Golf: What to Know When You’re Getting Started

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Does the thought of walking onto a lush green golf course, swinging your club, and missing the ball make you think “golf” is a rather objectionable four-letter word? Perhaps. But ponder the professional advantages: Do you want to play with the big boys (and girls)? Do you want to have fun and be part of the company outing, even if you aren’t a golfer?

Golf is more than a game: It’s a social opportunity. “Most of us aren’t going to be par golfers,” said Steve Scheuermann, owner and PGA golf professional at The Highlands Public Golf Club in Grand Rapids. “It’s more about spending time with the family and friends we’re with at that moment.”

Golf could also be an asset professionally. “From a business sense, you can use golf as a relationship building tool,” said Melanie Loughin, head women’s golf coach at Davenport University and a PGA teaching professional at the Mines Golf Course in Grand Rapids. Golf allows you to network with colleagues in a relaxed, outdoor venue that prompts different discussions than in business meetings.

And golf is good for you. “Golf’s a great long-term sport,” said Amy Pollack, general manager and PGA professional at Boulder Greek Golf Club in Belmont. “It’s not really intense exercise, but it stretches you, you move your body, and you’re out there walking around. My grandma played at eighty-four years old!”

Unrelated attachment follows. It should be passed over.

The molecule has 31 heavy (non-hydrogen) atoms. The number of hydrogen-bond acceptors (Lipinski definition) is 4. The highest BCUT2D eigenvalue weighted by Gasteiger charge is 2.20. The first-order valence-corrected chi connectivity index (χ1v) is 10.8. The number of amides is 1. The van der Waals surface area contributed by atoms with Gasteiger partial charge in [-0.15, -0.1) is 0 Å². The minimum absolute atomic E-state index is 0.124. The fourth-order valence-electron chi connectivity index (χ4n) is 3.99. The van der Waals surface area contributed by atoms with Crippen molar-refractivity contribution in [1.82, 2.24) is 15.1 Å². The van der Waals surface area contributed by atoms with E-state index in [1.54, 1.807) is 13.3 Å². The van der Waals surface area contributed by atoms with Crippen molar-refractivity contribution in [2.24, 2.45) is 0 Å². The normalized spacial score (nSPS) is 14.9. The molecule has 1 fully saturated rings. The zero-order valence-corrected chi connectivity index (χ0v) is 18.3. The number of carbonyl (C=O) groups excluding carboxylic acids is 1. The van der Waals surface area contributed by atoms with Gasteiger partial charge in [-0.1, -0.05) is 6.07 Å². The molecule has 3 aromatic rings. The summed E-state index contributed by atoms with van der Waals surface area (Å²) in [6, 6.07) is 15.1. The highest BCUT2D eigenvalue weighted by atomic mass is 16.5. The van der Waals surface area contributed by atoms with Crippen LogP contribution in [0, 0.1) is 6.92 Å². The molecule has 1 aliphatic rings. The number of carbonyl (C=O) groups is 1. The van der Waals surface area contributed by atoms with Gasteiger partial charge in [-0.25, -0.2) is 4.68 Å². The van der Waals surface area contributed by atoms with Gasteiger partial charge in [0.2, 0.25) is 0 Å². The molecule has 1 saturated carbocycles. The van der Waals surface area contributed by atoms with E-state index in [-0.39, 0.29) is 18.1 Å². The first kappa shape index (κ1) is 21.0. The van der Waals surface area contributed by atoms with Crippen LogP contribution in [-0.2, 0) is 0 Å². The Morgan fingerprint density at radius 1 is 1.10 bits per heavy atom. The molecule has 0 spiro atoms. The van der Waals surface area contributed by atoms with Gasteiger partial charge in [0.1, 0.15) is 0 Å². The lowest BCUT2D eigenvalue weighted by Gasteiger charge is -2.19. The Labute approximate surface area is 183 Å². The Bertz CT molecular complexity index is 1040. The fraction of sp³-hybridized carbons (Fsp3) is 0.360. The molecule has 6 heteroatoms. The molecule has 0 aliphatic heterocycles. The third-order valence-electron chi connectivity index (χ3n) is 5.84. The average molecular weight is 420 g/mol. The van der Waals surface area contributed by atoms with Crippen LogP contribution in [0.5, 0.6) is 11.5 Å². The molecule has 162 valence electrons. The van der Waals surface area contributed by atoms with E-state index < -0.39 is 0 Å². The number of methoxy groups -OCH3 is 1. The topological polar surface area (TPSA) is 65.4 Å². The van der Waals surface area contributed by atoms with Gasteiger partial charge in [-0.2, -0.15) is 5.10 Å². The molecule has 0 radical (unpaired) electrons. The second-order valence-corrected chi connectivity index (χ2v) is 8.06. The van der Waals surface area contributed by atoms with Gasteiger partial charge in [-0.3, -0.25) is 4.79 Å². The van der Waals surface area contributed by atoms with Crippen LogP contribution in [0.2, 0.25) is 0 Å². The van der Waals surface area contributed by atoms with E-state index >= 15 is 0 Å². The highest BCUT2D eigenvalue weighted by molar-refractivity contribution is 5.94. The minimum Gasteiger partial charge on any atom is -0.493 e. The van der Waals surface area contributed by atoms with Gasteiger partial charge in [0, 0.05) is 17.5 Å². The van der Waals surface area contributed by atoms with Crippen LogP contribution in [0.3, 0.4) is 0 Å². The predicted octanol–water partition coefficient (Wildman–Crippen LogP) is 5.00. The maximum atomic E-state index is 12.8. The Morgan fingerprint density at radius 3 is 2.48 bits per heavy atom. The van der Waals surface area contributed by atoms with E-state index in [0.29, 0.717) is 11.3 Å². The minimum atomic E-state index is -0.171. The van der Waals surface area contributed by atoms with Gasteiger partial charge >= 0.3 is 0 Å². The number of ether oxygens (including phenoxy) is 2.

To eliminate beginner’s frustration, Scheuermann recommends changing how you score yourself. “This is going to be your score: How many good shots do you think you hit during that round of golf? If you think you hit five good shots, your score is 5.” A high traditional score can be disheartening, and it takes a lot of time and practice to drop that score. If you count just your good hits, it’s easier to see improvement. “The score of 5 goes up much faster,” he explained. “The next time it might be 6 or 7 and, ultimately, the big number starts coming down.”

Golf is a game of muscle memory, Scheuermann adds. “The longer you go between swinging, the more likely it is that your muscles will forget.” If you don’t have time for the practice range, swing clubs in your backyard. “You don’t even have to hit a ball. It just helps your muscles remember.”

29e1bced1724a4a3375f9362f47123cdGolfClinic2014 250x150WMW Golf Clinic: Whether you’re an avid or beginner golfer, join West Michigan Woman at the first WMW Golf Clinic, at Boulder Creek Golf Club, on May 14 at 3:30. Enjoy instruction, networking, cocktails, snacks, and a sneak peak at the spring 2014 golf clothing collection. Visit westmichiganwoman.com/golf for details.

Written by: The original version of this article was written by Kirsetin Morello, a freelance writer for West Michigan Woman.
Photo Courtesey of: freedigitalphotos.net


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